Step one of signing up as self-employed in Spain: take yourself to one of the Hacienda (aka. “Agencia Tributaria”, equivalent of the UK’s “Inland Revenue”)’s physical offices. You can find a list of addresses here. You need to do this before you open a business or start any kind of “economic activity”, or you’ll be subject to fines starting at €150.
Tell the nice man/lady at the desk that you want to sign on as self-employed, and you will be asked to wait for a while before being directed to a desk. Here, you will be asked to complete either the “Modelo 036” form, or the “Modelo 037”, also known as the “declaración censal”. The Modelo 036 seems to be much longer and more complicated, and the vast majority of businesses will only have to fill out the 037. Ask at the Agencia Tributaria if you’re not sure.
You will be directed as to how to fill in the form. Bear the following in mind:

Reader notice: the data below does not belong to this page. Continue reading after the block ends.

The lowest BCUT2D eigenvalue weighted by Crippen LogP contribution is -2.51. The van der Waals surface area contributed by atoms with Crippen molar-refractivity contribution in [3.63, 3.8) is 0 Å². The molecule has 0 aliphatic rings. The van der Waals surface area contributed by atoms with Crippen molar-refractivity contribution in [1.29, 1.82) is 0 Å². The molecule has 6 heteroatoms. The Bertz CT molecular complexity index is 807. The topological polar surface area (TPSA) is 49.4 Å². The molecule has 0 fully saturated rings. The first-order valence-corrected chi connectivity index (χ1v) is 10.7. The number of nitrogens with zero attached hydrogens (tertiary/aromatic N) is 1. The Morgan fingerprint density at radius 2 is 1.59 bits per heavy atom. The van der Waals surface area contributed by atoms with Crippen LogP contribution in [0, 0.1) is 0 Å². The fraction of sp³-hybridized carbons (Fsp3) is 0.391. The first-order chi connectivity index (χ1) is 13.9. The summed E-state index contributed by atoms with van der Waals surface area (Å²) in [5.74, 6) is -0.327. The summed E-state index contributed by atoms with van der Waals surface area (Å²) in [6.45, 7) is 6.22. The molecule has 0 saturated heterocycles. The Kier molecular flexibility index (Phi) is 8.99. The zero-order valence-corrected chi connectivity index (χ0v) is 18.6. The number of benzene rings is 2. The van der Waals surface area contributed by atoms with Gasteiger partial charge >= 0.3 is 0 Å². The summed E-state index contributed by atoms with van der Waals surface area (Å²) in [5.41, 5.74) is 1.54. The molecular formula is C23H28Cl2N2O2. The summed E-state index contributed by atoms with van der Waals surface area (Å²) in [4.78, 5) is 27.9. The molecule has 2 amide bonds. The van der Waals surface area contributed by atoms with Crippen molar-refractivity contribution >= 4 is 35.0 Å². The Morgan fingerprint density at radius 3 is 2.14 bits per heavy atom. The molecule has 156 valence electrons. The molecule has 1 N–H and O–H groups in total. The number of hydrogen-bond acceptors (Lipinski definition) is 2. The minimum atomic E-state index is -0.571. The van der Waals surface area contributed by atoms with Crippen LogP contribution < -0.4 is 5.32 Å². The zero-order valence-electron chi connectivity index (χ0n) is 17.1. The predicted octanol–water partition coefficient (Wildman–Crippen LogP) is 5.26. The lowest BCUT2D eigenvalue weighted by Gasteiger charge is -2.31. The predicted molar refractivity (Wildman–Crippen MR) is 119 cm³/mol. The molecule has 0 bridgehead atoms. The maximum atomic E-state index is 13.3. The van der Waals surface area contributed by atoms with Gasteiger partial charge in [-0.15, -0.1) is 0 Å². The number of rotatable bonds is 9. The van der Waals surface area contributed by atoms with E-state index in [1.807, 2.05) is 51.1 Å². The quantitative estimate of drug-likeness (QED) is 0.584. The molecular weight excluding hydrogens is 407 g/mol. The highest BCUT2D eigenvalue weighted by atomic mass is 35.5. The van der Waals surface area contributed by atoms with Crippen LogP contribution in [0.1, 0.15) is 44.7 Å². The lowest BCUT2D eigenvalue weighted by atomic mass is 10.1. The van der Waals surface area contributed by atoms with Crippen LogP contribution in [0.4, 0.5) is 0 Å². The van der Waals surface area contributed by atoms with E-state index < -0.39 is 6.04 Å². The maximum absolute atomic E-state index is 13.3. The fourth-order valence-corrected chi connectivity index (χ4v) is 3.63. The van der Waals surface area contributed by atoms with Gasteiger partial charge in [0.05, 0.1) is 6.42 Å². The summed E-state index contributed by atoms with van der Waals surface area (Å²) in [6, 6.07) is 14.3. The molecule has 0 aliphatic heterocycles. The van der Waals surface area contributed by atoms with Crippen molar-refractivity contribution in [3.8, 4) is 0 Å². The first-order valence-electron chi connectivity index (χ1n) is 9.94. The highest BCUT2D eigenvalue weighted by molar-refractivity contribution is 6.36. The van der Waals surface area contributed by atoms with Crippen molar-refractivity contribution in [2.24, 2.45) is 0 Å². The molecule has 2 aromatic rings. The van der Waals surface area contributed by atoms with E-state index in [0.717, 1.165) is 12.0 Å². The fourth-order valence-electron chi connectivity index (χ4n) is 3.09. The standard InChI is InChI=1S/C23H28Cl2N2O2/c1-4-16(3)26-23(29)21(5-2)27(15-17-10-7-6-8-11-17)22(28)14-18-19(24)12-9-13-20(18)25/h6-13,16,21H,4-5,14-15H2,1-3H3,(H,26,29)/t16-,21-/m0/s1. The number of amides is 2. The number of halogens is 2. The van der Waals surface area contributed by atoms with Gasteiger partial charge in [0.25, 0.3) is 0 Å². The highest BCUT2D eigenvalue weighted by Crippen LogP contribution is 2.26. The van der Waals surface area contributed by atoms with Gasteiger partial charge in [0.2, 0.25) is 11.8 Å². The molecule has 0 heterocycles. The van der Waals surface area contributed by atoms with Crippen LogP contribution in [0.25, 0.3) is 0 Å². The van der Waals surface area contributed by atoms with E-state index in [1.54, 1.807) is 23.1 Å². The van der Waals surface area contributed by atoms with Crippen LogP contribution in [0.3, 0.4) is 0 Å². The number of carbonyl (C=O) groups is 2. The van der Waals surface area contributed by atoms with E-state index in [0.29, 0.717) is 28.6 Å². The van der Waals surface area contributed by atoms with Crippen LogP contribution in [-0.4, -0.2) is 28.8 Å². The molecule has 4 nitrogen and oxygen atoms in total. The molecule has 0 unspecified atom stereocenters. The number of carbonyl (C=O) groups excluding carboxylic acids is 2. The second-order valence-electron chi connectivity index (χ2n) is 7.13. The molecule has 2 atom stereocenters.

- Epígrafes IAE – This records the type of business you have, so the government knows how much IAE (“Impuesto de Actividades Económicas”) business tax to charge you. Don’t panic – whatever category you put down, you’re exempt from the IAE unless you earn more than €1,000,000. By which point, you’ll probably have enough to pay for your own accountant anyway. This said, getting a proper description of the type of business you have is presumably quite important. I managed to confuse the woman at the desk into giving me a description which was something like “Generic professional”. You’ll find a complete list of the different IAE epigraphs on this government website.
You’ll be asked to sign a few things and fill in a few personal details and then – bang – you’re part of Spain’s self-employed. Time for a cup of cava to celebrate.
At this point, you might also like to consider signing up to get a digital signature to be able to do your tax online in Spain while you’re here.
Step two of signing up as self-employed in Spain requires a trip to the Seguridad Social.
Text and photos by Penelope